How then can the α7 nAChR-dependent cholinergic anti-inflammatory pathway be so easily overlooked or ignored?

As a practitioner of neural therapy, it's impossible for me to miss this connection. In fact, all neural therapists know that the autonomous nervous system (or vegetative nervous system) is the most under-appreciated system in mainstream medicine, yet it is central to everything about us: how fast we heal from injuries, how pain is perceived, how well the digestive system is working, how fast the heart beats, how well we regulate stress and inflammation, etc. It connects every system in the body, and data shows that it can do so in non-linear ways.

Your autonomous nervous system is key to regulating many if not most systems in your body, and it functions effectively at doing so right up until whichever affliction becomes the 'straw that breaks the camel's back'. However banal some new illness or complaint at first appears, if it comes along after a slew of prior assaults to your system, chances are that the autonomous nervous system has 'collapsed' and no longer regulates the chaos in your body.

Your otherwise mundane new illness might - to an allopathic practitioner unable to identify it via standard tests like endoscopy, ultrasound, scans, etc. - seem unrelated to systemic or chronic issues. But that's likely because he or she is missing the 'bigger picture'. Neural therapy, also known as Regulatory Medicine, is based on activating the parasympathetic 'anti-stress' system and its cholinergic anti-inflammatory pathway so that a person can better regulate stress and disease.

The autonomic nervous system is a major network of nerve fibers running from the brain throughout the entire body AND vice versa, with neurons reaching most of our body's organs. These neurons release chemicals which affect target cells in our organs. What this means is that regardless of the chemicals affecting target cells such as the renin-angiotensin system, which is a hot topic in the latest publications of several peer-reviewed journals, the autonomous nervous system remains the 'mastermind' which regulates processes such as vasoconstriction or vasodilation (constriction or dilation of blood vessels).

The autonomic nervous system regulates all the involuntary functions in our body - e.g. the eyes, glands (salivary, lacrimal, sweat), blood vessels, heart, larynx, trachea, the bronchi, the lungs, the stomach, the adrenal glands, the kidneys, the pancreas, the intestine, the bladder and the external genitalia). It is divided into two seemingly opposing subsystems: the sympathetic and the parasympathetic. The sympathetic system is associated with a fight-or-flight response to danger such as an infection. On the contrary, the parasympathetic system, as we reviewed above, is associated with growth, restoration and regeneration.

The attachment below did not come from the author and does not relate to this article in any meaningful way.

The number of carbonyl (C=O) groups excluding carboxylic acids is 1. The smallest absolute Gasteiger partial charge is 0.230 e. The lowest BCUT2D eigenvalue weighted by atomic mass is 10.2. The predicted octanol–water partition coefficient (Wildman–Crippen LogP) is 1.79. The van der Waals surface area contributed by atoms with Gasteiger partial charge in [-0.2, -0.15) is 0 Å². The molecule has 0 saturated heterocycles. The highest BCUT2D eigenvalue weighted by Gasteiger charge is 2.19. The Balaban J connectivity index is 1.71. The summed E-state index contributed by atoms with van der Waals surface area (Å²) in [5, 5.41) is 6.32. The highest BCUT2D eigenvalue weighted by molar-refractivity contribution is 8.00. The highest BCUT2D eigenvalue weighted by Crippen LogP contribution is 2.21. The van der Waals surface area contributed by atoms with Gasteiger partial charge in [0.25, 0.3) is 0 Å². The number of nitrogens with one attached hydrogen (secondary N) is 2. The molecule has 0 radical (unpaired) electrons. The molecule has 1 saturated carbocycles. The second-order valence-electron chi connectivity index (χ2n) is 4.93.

This is why activating the parasympathetic branch of the autonomous nervous system helps us reduce inflammation run amok. It puts a brake on the hyperactivity of the sympathetic branch in response to too much stress from a viral infection.

Let's go back to the main entry point into cells for COVID-19, the angiotensin-converting enzyme 2 (ACE2):
Angiotensin converting enzyme 2 (ACE2) is known to be present in most organs. ACE2 is attached to the cell membrane of mainly lung alveolar epithelial cells, enterocytes of the small intestine, arterial and venous endothelial cells and arterial smooth muscle cells in most organs. ACE2 mRNA expression is also found in the cerebral cortex, striatum, hypothalamus, and brainstem.
The cerebral cortex, striatum, hypothalamus and brainstem are rich in cholinergic neurons, and they are all part of our nervous system. It also relates to our conscious self, learning and memory.

As I said at the beginning, a member of my close circle survived a viral-induced fulminant myocarditis and a weird lung pathology. He was out of the ICU and back at home before his fever recurred a couple of weeks later and was treated successfully with piperacillin-tazobactam. He doesn't smoke either and he nearly died. He also received several sessions of neural therapy (among many other therapeutic interventions) to help him battle his cytokine storm. The good news is that, since then, he has made an excellent recovery and is very pleased with the way his brain is working. His thinking abilities are as good as they've ever been. Not bad for someone who is over 75-years-old and does math and physics for a living!

Further references
  • Pavlov, Valentin A. The cholinergic anti-inflammatory pathway. Brain, Behavior, and Immunity 19 (2005) 493 - 499.
  • Rosas-Ballina, M. et al. Cholinergic control of inflammation. Journal of Internal Medicine, 2009: 265; 663-679.
  • Van Westerloo, David J., The vagal immune reflex: a blessing from above. Wiener Medizinische Wochenschrift (2010) 160/5 - 6:112 - 117.